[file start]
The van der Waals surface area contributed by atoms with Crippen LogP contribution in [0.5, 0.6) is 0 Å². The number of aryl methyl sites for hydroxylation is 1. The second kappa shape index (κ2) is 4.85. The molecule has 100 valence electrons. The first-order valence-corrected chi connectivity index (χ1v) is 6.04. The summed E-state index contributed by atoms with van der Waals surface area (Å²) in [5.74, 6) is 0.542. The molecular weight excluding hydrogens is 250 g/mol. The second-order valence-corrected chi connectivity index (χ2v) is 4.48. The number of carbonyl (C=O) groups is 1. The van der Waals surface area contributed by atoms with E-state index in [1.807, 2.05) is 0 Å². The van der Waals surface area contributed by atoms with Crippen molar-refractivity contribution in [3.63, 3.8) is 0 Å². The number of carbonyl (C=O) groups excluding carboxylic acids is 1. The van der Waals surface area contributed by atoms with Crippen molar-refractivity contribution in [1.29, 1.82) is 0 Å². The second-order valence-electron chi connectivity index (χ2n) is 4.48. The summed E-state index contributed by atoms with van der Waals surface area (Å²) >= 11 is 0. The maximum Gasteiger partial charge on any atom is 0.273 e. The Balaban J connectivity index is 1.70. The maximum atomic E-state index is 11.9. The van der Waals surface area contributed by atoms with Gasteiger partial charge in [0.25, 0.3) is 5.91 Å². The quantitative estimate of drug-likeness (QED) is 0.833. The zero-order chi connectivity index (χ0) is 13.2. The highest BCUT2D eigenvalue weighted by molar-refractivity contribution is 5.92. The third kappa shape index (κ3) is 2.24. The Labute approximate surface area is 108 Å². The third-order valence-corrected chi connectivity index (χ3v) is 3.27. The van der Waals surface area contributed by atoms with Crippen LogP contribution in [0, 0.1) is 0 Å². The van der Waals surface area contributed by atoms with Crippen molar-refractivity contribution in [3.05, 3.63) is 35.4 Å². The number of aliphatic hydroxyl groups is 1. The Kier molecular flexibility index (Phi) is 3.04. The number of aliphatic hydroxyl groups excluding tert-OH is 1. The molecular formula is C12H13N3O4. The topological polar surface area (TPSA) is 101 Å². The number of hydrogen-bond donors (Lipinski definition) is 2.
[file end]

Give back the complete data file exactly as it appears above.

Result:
The van der Waals surface area contributed by atoms with Crippen LogP contribution in [0.5, 0.6) is 0 Å². The number of aryl methyl sites for hydroxylation is 1. The second kappa shape index (κ2) is 4.85. The molecule has 100 valence electrons. The first-order valence-corrected chi connectivity index (χ1v) is 6.04. The summed E-state index contributed by atoms with van der Waals surface area (Å²) in [5.74, 6) is 0.542. The molecular weight excluding hydrogens is 250 g/mol. The second-order valence-corrected chi connectivity index (χ2v) is 4.48. The number of carbonyl (C=O) groups is 1. The van der Waals surface area contributed by atoms with E-state index in [1.807, 2.05) is 0 Å². The van der Waals surface area contributed by atoms with Crippen molar-refractivity contribution in [3.63, 3.8) is 0 Å². The number of carbonyl (C=O) groups excluding carboxylic acids is 1. The van der Waals surface area contributed by atoms with Crippen molar-refractivity contribution in [1.29, 1.82) is 0 Å². The second-order valence-electron chi connectivity index (χ2n) is 4.48. The summed E-state index contributed by atoms with van der Waals surface area (Å²) >= 11 is 0. The maximum Gasteiger partial charge on any atom is 0.273 e. The Balaban J connectivity index is 1.70. The maximum atomic E-state index is 11.9. The van der Waals surface area contributed by atoms with Gasteiger partial charge in [0.25, 0.3) is 5.91 Å². The quantitative estimate of drug-likeness (QED) is 0.833. The zero-order chi connectivity index (χ0) is 13.2. The highest BCUT2D eigenvalue weighted by molar-refractivity contribution is 5.92. The third kappa shape index (κ3) is 2.24. The Labute approximate surface area is 108 Å². The third-order valence-corrected chi connectivity index (χ3v) is 3.27. The van der Waals surface area contributed by atoms with Crippen LogP contribution in [0, 0.1) is 0 Å². The van der Waals surface area contributed by atoms with Crippen molar-refractivity contribution in [3.05, 3.63) is 35.4 Å². The number of aliphatic hydroxyl groups is 1. The Kier molecular flexibility index (Phi) is 3.04. The number of aliphatic hydroxyl groups excluding tert-OH is 1. The molecular formula is C12H13N3O4. The topological polar surface area (TPSA) is 101 Å². The number of hydrogen-bond donors (Lipinski definition) is 2.